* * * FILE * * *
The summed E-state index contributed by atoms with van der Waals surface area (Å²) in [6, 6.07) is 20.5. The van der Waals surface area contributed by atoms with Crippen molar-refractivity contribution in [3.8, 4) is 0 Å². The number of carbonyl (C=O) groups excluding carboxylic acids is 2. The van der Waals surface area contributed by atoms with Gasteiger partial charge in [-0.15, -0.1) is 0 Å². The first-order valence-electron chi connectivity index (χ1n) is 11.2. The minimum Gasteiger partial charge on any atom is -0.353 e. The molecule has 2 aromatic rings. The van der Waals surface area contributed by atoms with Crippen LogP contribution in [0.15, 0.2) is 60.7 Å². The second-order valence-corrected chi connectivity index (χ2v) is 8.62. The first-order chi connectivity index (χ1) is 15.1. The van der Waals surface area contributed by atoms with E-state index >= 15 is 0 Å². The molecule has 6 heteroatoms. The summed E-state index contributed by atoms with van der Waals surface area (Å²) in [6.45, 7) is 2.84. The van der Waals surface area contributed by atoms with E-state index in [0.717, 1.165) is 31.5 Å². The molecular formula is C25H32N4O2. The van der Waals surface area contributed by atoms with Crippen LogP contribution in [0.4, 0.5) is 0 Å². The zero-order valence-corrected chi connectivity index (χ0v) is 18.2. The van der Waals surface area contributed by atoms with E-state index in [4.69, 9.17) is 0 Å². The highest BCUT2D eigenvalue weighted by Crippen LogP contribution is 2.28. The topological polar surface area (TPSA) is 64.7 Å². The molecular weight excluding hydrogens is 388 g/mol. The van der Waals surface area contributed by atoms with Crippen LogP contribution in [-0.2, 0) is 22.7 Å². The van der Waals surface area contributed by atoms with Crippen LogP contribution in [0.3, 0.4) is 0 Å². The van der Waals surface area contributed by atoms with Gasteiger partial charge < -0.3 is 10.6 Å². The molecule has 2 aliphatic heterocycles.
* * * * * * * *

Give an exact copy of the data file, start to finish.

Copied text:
The summed E-state index contributed by atoms with van der Waals surface area (Å²) in [6, 6.07) is 20.5. The van der Waals surface area contributed by atoms with Crippen molar-refractivity contribution in [3.8, 4) is 0 Å². The number of carbonyl (C=O) groups excluding carboxylic acids is 2. The van der Waals surface area contributed by atoms with Gasteiger partial charge in [-0.15, -0.1) is 0 Å². The first-order valence-electron chi connectivity index (χ1n) is 11.2. The minimum Gasteiger partial charge on any atom is -0.353 e. The molecule has 2 aromatic rings. The van der Waals surface area contributed by atoms with Crippen LogP contribution in [0.15, 0.2) is 60.7 Å². The second-order valence-corrected chi connectivity index (χ2v) is 8.62. The first-order chi connectivity index (χ1) is 15.1. The van der Waals surface area contributed by atoms with E-state index >= 15 is 0 Å². The molecule has 6 heteroatoms. The summed E-state index contributed by atoms with van der Waals surface area (Å²) in [6.45, 7) is 2.84. The van der Waals surface area contributed by atoms with E-state index in [0.717, 1.165) is 31.5 Å². The molecular formula is C25H32N4O2. The van der Waals surface area contributed by atoms with Crippen LogP contribution in [0.4, 0.5) is 0 Å². The zero-order valence-corrected chi connectivity index (χ0v) is 18.2. The van der Waals surface area contributed by atoms with E-state index in [4.69, 9.17) is 0 Å². The highest BCUT2D eigenvalue weighted by Crippen LogP contribution is 2.28. The topological polar surface area (TPSA) is 64.7 Å². The molecular weight excluding hydrogens is 388 g/mol. The van der Waals surface area contributed by atoms with Crippen LogP contribution in [-0.2, 0) is 22.7 Å². The van der Waals surface area contributed by atoms with Crippen LogP contribution in [0.3, 0.4) is 0 Å². The van der Waals surface area contributed by atoms with Gasteiger partial charge < -0.3 is 10.6 Å². The molecule has 2 aliphatic heterocycles.